But the area’s economy is at the mercy of more than the awesome forces of nature. Even as I strolled the beach, fresh troubles were brewing. The global economic collapse has been a blow to every region that depends on the disposable incomes of rich countries. Meanwhile, domestic tensions have flared as Thailand’s complex politics works through a particularly intransigent period. Political demonstrations in November closed both of Bangkok’s airports for days, stranding more than a third of a million travelers.
In an indication of how important tourism is to the region, the government of Phuket provided generous aid to stranded visitors (just as many visitors had heroically helped out in the aftermath of the tsunami). Even after the Bangkok airports had reopened, Nick Davies, managing editor at The Phuket Gazette, said, arrivals at Phuket were down by half. By December, in an echo of worldwide troubles, a group of tour operators appealed to the governor of Phuket for debt relief.
Yet the sea remains lambent and calm, and the air touches one’s cheek like a kiss. From the porch of my little bungalow at the Baan Krating hotel in Khao Lak, where leafy palms and umbrella trees clung to the cliff beneath me, towering above the egg-like rocks bathed in clear water below, there was no sign of trouble whatsoever.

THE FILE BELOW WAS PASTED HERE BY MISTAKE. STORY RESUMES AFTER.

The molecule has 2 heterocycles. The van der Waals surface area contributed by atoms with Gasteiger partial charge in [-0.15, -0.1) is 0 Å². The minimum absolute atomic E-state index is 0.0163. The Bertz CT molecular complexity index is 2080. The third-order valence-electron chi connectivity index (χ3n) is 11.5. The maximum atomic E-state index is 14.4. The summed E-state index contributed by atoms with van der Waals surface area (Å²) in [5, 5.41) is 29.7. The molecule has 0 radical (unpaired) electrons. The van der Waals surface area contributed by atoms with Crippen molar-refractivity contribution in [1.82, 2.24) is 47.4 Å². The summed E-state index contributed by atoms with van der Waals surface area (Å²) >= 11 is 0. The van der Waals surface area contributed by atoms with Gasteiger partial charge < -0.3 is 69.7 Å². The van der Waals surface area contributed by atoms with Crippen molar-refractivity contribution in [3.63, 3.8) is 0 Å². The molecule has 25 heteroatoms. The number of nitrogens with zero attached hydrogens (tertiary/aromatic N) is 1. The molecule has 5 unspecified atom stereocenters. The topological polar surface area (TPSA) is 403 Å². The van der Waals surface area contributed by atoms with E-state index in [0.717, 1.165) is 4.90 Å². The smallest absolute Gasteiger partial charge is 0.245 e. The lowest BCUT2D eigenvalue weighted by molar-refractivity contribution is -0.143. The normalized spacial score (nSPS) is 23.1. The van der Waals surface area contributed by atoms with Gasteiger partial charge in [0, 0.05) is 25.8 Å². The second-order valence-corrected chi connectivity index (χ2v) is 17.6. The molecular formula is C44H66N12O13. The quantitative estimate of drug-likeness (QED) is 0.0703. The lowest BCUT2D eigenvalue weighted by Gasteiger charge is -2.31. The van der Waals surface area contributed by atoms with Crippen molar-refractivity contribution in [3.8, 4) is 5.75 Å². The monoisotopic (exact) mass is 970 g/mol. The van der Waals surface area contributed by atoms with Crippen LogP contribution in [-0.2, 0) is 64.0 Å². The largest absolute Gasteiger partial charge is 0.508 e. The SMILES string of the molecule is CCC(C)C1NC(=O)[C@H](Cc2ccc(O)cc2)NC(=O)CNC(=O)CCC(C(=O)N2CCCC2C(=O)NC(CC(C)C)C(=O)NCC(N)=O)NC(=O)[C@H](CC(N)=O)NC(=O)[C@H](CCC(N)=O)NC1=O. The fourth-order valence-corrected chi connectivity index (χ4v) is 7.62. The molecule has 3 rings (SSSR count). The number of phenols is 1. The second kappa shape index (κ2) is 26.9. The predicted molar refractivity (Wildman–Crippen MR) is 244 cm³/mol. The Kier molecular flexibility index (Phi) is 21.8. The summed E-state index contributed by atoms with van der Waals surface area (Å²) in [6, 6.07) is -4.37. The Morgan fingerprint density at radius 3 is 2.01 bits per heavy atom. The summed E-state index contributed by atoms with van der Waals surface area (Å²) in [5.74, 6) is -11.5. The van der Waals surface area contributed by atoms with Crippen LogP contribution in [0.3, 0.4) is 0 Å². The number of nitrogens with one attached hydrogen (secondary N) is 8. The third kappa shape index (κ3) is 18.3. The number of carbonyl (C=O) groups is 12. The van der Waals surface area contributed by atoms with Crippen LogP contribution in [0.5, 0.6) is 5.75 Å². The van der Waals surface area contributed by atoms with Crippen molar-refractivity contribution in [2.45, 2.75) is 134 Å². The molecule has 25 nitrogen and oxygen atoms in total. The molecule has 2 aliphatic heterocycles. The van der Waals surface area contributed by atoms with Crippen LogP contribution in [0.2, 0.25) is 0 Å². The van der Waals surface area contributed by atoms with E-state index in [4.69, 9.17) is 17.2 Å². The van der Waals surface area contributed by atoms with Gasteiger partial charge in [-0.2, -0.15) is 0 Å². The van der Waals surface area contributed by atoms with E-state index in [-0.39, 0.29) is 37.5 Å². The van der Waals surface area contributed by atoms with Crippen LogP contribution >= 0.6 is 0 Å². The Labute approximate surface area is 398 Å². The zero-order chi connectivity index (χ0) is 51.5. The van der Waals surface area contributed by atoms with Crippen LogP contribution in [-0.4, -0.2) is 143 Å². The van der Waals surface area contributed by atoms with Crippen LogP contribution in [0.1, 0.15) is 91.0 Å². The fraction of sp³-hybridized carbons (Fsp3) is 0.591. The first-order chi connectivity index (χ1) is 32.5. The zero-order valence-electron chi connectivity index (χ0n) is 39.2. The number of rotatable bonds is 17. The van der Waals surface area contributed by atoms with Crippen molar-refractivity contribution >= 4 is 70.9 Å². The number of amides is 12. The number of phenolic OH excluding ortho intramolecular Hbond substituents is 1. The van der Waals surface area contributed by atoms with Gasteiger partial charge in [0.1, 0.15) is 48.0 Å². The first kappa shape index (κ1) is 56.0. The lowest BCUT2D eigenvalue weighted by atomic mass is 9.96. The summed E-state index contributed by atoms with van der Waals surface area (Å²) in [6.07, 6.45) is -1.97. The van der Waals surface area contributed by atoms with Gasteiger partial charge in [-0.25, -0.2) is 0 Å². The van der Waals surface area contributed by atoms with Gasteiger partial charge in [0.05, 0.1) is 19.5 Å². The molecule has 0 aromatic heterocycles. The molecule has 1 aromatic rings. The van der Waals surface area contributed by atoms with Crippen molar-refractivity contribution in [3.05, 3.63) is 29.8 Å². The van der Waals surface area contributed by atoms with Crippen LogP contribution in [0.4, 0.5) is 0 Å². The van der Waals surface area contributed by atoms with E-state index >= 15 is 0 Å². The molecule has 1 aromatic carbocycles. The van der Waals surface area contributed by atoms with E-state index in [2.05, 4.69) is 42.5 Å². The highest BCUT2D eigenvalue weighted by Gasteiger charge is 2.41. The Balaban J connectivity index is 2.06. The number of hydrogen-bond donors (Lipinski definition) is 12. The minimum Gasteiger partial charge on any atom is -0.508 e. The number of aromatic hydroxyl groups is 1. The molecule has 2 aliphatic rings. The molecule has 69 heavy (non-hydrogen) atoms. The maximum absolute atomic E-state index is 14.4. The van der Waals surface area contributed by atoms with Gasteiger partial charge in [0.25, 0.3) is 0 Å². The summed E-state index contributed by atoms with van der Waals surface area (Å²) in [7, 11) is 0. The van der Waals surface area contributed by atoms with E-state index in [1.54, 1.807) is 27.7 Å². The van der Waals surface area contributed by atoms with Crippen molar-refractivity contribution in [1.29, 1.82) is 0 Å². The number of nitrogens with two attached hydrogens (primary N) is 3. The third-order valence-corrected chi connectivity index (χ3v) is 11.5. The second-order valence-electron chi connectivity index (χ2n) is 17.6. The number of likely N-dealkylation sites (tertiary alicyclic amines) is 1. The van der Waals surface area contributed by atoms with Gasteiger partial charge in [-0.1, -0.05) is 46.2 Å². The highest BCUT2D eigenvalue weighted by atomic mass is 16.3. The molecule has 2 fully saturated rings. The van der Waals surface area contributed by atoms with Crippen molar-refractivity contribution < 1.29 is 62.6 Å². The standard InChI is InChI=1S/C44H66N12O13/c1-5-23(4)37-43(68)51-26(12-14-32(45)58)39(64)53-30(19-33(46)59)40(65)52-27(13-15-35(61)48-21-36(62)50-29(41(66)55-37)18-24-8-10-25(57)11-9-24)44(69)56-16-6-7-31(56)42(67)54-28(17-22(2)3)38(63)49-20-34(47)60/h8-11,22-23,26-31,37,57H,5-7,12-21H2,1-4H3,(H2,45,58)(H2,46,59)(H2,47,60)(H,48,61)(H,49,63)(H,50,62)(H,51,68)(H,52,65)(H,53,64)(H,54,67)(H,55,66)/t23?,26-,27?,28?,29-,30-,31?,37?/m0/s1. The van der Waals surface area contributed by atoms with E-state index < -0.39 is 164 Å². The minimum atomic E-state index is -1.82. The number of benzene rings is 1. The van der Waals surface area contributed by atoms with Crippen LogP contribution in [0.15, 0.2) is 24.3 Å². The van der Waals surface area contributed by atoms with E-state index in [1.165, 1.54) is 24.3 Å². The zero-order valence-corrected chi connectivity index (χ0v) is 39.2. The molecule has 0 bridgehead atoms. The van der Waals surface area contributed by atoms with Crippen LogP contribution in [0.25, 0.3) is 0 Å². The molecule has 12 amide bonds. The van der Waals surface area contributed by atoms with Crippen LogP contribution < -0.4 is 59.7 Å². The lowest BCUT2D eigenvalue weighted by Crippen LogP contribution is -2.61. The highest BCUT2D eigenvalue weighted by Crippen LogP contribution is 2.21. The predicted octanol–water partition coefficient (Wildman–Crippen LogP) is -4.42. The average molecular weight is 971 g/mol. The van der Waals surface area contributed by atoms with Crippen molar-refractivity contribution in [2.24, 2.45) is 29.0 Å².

With business on the Andaman Coast suffering because of the worldwide slump, taking a beach vacation is actually the best way for foreigners to help. And they should find little reason for fear: political crisis in Thailand almost never has an impact on visitors, and tensions have lessened, making repeat airport closures unlikely.
In fact, now is a great time to go to the Andaman Coast. In normal years, the beaches can be overrun, crowded with as many snorkelers as fish, or by sunburned, jabbering tourists jockeying for position to shoot a scene as it appeared in “The Man With the Golden Gun” or “The Beach,” which were both partly filmed there. But with visitation way off (skittish Asian package tourists are staying away in droves, although Northern Europeans seem unfazed), normally crowded beaches will have noticeable elbow room — even sometimes the solitude that is the often imagined, little realized ideal of a tropical beach vacation.